New CARA report: Individual communities show varied, nuanced trends

Nuns pose outside St. Mary of Perpetual Help School in Chicago in 1922. The image appears in a documentary titled "Women & Spirit: Catholic Sisters in America" which aired on NBC affiliates earlier this year as part of its "Horizons of the Spirit" series. The film chronicles the 300-year contribution of U.S. women religious. (CNS photo/courtesy Leadership Conference of Women Religious)

For the last 50 years, the prevailing narrative in the United States has been that the number of Catholic sisters is steadily declining. However, in a special report released today, the Center for Applied Research in the Apostolate says maybe we should reconsider that blunt storyline.

“Past studies that have presented the overall population of Catholic sisters in the United States have focused on the rapid decline that the total numbers revealed,” reads the new report, “but such studies did not provide the more nuanced narrative of what decline meant for the individual institute.”

So instead of tracking the total number of women religious in the U.S., this past spring, CARA looked at data for each individual institute of women religious as reported to the Official Catholic Directory since 1970.

What the researchers found is that population trends are much less monolithic than what had previously been reported. Some congregations are growing, others are reorganizing internal structures, which may mean larger and fewer provinces. Some have returned to their international homelands.

Are total numbers down? Yes. The population of American Catholic sisters peaked in 1965 with 181,421 sisters, while today there are less than 50,000 sisters – a decline of almost 73 percent. (The number of U.S. women religious today is about the same as 100 years ago.) CARA reports that much of the decline story can be attributed to a compounding of facts, beginning with the mass exoduses from certain congregations in the 1970s as they tried to work out the implications of Vatican II, which had simultaneously called for sisters to bring themselves up to date and to return to the sources of their charism.

Charts comparing the numbers of Sisters of Charity of Seton Hill overall and in South Korea. (CARA)

Some congregations split or disbanded at this time. Case in point: CARA reports that after being unable to reach an acceptable compromise with the Archbishop of Los Angeles on what “up to date” meant, exactly, 300 sisters from The California Institute of Sisters of the Most Holy and Immaculate Heart of the Blessed Virgin Mary renounced their canonical vows and formed a lay movement called the Immaculate Heart Community.

So drastic declines like these, plus the very real fact of aging sisters (the report states that there are more Catholic sisters in the U.S. older than 90 than there are younger than 60), and the fact that women entering formation are not doing so at a rate quick enough to neutralize downward trends – all of this is part of the decline story.

What’s not a part of the decline story is any idea that American women are no longer interested in religious life. Fewer women are in formation, true, but they are there. And they’re more diverse. CARA reports that while 90 percent of perpetually professed sisters are Caucasian, 40 percent of those who entered in the last ten years are of “another race or ethnicity.”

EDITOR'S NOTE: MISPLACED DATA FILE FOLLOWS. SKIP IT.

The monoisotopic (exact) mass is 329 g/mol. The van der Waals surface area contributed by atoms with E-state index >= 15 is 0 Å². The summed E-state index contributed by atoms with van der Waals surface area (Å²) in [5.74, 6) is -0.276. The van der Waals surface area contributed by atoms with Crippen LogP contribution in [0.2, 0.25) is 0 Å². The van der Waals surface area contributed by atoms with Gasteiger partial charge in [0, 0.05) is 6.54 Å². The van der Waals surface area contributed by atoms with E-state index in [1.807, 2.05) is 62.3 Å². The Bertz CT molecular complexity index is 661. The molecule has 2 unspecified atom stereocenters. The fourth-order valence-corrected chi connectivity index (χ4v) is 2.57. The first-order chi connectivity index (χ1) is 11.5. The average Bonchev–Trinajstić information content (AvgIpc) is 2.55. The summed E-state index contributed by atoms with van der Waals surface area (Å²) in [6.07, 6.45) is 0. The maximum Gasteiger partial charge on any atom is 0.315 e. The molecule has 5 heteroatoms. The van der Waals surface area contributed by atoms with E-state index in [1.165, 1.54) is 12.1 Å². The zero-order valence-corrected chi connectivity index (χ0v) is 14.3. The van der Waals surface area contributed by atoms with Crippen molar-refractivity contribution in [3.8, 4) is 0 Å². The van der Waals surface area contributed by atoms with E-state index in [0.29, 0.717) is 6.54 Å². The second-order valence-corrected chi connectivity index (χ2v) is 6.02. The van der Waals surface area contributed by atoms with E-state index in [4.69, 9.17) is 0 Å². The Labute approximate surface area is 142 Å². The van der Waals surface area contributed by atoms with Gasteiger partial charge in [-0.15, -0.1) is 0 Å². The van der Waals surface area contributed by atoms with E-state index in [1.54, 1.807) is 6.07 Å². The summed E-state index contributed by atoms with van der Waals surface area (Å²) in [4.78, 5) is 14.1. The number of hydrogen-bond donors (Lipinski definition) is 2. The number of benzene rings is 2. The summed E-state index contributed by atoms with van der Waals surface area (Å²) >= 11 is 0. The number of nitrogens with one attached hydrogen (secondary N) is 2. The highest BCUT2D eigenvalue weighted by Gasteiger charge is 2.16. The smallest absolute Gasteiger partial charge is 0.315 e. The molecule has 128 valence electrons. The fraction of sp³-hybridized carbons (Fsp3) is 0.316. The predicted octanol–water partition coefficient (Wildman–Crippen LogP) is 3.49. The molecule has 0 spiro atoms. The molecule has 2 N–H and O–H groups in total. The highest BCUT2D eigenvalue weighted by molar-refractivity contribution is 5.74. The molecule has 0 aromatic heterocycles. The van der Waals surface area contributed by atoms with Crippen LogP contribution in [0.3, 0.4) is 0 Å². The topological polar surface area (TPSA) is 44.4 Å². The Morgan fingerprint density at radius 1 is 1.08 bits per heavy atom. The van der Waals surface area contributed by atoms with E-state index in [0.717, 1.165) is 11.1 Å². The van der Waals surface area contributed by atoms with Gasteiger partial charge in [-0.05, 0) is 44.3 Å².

And despite what some have speculated, “traditionalist” congregations are not drawing more entrants than those associated with the Leadership Conference of Women Religious. According to CARA, both the LCWR and the Council of Major Superiors of Women Religious have about equal numbers of women currently in formation.

Another underreported aspect of the American sister trend story, CARA reports, is the fact that some congregations are growing. The Dominican Sisters of the Congregation of St. Cecilia in Nashville have seen growth of 76 percent since 2000.

Other congregations are also growing, just not in the United States. The number of Sisters of Charity of Seton Hill, for example, have been dropping steadily in the Pittsburgh-area where they originated. But the sisters have seen a “robust” growth in South Korea, where they have been ministering since 1960.

CARA says they aren’t alone.

“Decline for these communities inevitably means an honest appraisal of the situation in the United States and a response situated in a global context,” CARA reports. “At time such an appraisal will lead to a withdrawal of members serving in the United States to a ministry deemed to be in greater need of support internationally.”

Ultimately, CARA says it hopes the data they collected can contribute to further study of American sisters, and they have created a database of individual institutes to that end.

“Over the years, this valiant women have adapted to changing circumstances and forged ahead despite challenges to their way of life and ministry,” the report reads. “The U.S. Catholic church is indebted to the ministerial efforts and sacrifices made by women religious in the past and present.”

Charts illustrating age and race/ethnicity distribution of sisters covered in the study. (CARA)

[Dawn Cherie Araujo is the staff reporter for Global Sisters Report.]

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